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http://www.amazontrails.com/fiction/semperfi6.htm

1. "Bre will you sit down, they'll be all right and Jack will show up, she probably is over at the E club with some of the DI's having a beer."

2. "She would have called if she was gonna be late. Where's my car keys? I'm going to the hospital to see Ronnie."

I don't understand why isn't #2 like this:

3. "She would have called if she is gonna be late. Where's my car keys? I'm going to the hospital to see Ronnie." (I don't know if she is late or not, so doesn't it make more sense with 'is' even though it contradicts the conditional rule? With 'was', I'm saying she is not going to be late?)

If only 'was' is correct, does it convey what I want to say though?

Thanks.
Comments  
It seems to me that she is already late; otherwise, they would not be grabbing the car keys and going. In that case, #2 is the only appropriate choice. If we do not know, then either #2 or #3 will do it-- with current truth, you have the option of regression.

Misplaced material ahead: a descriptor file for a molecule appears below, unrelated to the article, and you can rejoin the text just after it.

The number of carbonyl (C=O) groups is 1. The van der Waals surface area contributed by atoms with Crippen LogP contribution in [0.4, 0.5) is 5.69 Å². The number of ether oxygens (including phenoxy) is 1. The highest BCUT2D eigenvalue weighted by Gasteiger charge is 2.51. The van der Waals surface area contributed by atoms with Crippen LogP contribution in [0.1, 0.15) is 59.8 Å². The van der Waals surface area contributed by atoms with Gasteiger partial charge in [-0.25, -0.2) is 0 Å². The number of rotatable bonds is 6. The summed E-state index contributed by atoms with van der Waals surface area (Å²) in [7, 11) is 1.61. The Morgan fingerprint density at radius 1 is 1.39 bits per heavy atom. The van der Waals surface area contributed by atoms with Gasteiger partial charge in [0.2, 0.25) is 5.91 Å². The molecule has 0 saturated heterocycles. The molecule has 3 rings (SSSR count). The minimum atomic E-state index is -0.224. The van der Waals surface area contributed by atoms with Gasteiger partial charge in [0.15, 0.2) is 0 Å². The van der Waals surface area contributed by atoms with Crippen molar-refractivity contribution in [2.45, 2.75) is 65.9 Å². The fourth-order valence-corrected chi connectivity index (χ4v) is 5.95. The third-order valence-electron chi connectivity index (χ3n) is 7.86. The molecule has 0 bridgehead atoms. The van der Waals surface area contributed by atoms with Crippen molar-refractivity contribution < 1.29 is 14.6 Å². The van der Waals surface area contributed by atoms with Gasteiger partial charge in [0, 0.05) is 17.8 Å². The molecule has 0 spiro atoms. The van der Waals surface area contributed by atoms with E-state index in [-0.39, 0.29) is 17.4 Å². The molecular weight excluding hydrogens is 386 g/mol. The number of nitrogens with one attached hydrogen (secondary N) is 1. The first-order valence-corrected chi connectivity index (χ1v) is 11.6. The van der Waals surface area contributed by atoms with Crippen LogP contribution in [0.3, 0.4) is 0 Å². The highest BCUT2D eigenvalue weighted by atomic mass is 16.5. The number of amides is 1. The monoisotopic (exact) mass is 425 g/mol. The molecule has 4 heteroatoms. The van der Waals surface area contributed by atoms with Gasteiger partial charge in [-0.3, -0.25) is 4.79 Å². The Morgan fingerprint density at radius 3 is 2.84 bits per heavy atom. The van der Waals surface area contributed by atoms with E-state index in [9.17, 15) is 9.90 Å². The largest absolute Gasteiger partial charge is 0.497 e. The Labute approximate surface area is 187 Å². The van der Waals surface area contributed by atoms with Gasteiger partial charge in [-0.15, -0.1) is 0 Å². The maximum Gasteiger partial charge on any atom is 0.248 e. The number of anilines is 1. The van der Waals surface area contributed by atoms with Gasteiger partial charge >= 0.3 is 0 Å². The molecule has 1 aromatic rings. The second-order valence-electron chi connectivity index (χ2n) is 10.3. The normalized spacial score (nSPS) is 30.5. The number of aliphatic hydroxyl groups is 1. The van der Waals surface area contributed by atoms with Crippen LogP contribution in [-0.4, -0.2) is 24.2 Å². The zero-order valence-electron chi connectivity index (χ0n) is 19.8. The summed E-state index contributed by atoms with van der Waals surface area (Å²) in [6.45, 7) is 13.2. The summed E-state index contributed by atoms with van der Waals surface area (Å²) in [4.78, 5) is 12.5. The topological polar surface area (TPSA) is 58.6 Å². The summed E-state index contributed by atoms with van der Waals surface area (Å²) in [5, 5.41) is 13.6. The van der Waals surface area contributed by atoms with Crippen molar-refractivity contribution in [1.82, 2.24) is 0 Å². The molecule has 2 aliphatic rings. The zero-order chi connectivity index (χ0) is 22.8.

Shouldn't it be "where are my car's keys?"
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PieanneShouldn't it be "where are my car's keys?"

Hello Pieanne

Yes, "where are my car keys?" is better.

MrP
The whole thing is grammatically incorrect but that's what you get when you report colloquial speech. It's how (some) people talk but it's not right.
It's not so bad. It only needs a clean shirt and a haircut:

"Bre, will you sit down? They'll be all right; and Jack will show up; she probably is over at the E Club with some of the DIs having a beer."

"She would have called if she was going to be late. Where are my car keys? I'm going to the hospital to see Ronnie."

MrP
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People do not talk ungrammatically. The grammar of the written language, SWE/SFE, is much different than the grammar of spoken English. Language science knows this and has proven it time and again.

In speech, we often say; "Here's/where's/there's + plural noun". In fact studies prove that this pattern predominates even with plural nouns.

"She would have called if she was gonna be late.

This is fine. The first part focuses on this particular situation, hence the speaker uses "would have called". If the speaker didn't want to focus on this particular situation, but rather on what is known about 'she', they could have used,

1. She would call if she was gonna be late. OR 2. She always calls when she is gonna be late. OR 3. She will call if she is gonna be late.

All express that she is that type of person, a thoughtful enough person to call if late.

So in real natural English, 1 , 2 or 3 is fine.

"She would have called if she was gonna be late. Where's my car keys? I'm going to the hospital to see Ronnie."
KatsudonPeople do not talk ungrammatically.

In that case, why do people correct their own grammar as they speak?

MrP